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A look at the latest COVID-19 developments in Canada

A look at the latest COVID-19 news in Canada:

— The federal government is now warning Canadians against all non-essential international travel in the face of the rapidly spreading Omicron variant of COVID-19. Health Minister Jean-Yves Duclos said the highly transmissible variant is now spreading in Canadian communities and just about everywhere else in the world. He said that people who leave the country risk spreading the virus, and getting stranded abroad. The new advisory takes a stronger stance than the one published shortly after the emergence of the Omicron variant, urging Canadians to be aware that travel to an area with Omicron could hamper their ability to return to Canada.

— The travel and hospitality sector was left reeling Wednesday after the federal government warned against non-essential trips abroad due to alarming numbers of COVID-19 cases. WestJet CEO Harry Taylor railed against the advisory, predicting it will create "unnecessary disruption and chaos" ahead of the holiday travel season. He also claimed the government's warning is "not based on science and data," adding that Canada's travel measures fall out of step with border policies in the European Union, United Kingdom and United States. He is calling on the government to publicly share the COVID-19 data that informed Wednesday's advisory.

— All eligible adults in Ontario can book COVID-19 booster shots starting Monday, part of an accelerated rollout of third doses the premier is touting as the centrepiece of the province's response to the highly infectious Omicron variant. Premier Doug Ford called on business owners to offer spaces for clinics and asked medical professionals to participate in the ramped-up booster efforts. He also asked that individuals book shots as soon as they're able in the face of the new variant. The government will also cut capacity to 50 per cent at certain large venues, including sporting arenas and cinemas, and is distributing free rapid tests to residents in certain high-traffic public settings.

— The new COVID-19 surge is impacting sports fans in Ontario. The Toronto Maple Leafs and Raptors plus the Ottawa Senators will see their venue capacity reduced to 50 per cent at home games starting Saturday. Ontario Premier Doug Ford unveiled the new rules on Wednesday amid the rise of cases and the new Omicron variant. The rule, which also impacts other sports leagues such as the Ontario Hockey League, states that any venue with the capacity for 1,000 or more people, will see allowable limits capped at 50 per cent. Maple Leaf Sports and Entertainment Ltd., which owns the Leafs and Raptors, said it is currently "working through the logistics of implementing this change" for ticket holders, and will have more details within 24 hours.

— Alberta is bracing for the Omicron COVID-19 wave by giving away test kits and boosting booster eligibility, but is also relaxing rules to allow both vaccinated and unvaccinated to mix at private gatherings. Premier Jason Kenney says high vaccination rates also allow for more households to get together. Albertans had been permitted to socialize privately at a home, but only two households could be present with a cap of 10 people ages 12 and older. No gatherings were allowed for the unvaccinated. The 10-person limit remains in place, but visitors can now be from multiple households, either vaccinated or unvaccinated. Anyone under 18 isn't part of the new cap.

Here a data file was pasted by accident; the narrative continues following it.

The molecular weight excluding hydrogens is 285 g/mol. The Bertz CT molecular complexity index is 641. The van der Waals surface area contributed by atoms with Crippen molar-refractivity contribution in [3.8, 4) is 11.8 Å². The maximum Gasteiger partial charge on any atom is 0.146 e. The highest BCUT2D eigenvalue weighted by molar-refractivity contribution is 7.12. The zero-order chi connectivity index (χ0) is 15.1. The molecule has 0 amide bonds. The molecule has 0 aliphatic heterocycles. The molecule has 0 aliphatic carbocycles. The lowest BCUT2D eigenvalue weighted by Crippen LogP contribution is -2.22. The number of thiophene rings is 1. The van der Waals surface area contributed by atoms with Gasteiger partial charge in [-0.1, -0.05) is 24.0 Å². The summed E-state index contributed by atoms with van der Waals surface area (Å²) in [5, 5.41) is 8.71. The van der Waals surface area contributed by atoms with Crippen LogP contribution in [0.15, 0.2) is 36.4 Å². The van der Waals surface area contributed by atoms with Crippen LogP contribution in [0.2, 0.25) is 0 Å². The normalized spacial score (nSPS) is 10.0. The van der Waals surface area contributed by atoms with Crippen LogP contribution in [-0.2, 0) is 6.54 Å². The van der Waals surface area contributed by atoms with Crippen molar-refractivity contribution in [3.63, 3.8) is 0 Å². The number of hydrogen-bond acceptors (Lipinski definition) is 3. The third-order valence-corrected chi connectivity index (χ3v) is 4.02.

— Montreal's public health director on Wednesday encouraged people to cancel parties at schools and at workplaces ahead of Christmas, as the city faced the double threat of rising COVID-19 infections led by the Delta and Omicron variants. The "rapid increase" in cases is being driven by outbreaks of the Delta variant across the city's schools and by community transmission of the Omicron mutation, Dr. Mylène Drouin told reporters. She reported 844 new infections Wednesday and said her department had so far detected 95 cases of Omicron in the city. Drouin said people should avoid in-person parties at work and at school over the next 10 days. 

— Manitoba's chief public health officer is urging people to reconsider large holiday gatherings. Dr. Brent Roussin has released preliminary modelling that suggests the number of new daily COVID-19 cases could quadruple or more as the Omicron variant spreads in the coming weeks. Roussin says there are few cases of the variant in Manitoba right now, but it has proven very transmissible in Ontario and the United Kingdom.

— The Omicron variant of the novel coronavirus has reached all four Atlantic provinces, after Newfoundland and Labrador confirmed its first case of the mutation believed to be more infectious than Delta. But unlike the other three provinces, Newfoundland and Labrador health officials did not make a link between its case of Omicron and the COVID-19 outbreak at a university in Nova Scotia. Dr. Janice Fitzgerald, chief medical officer of health, told reporters the source of the infection has been linked to travel within Canada.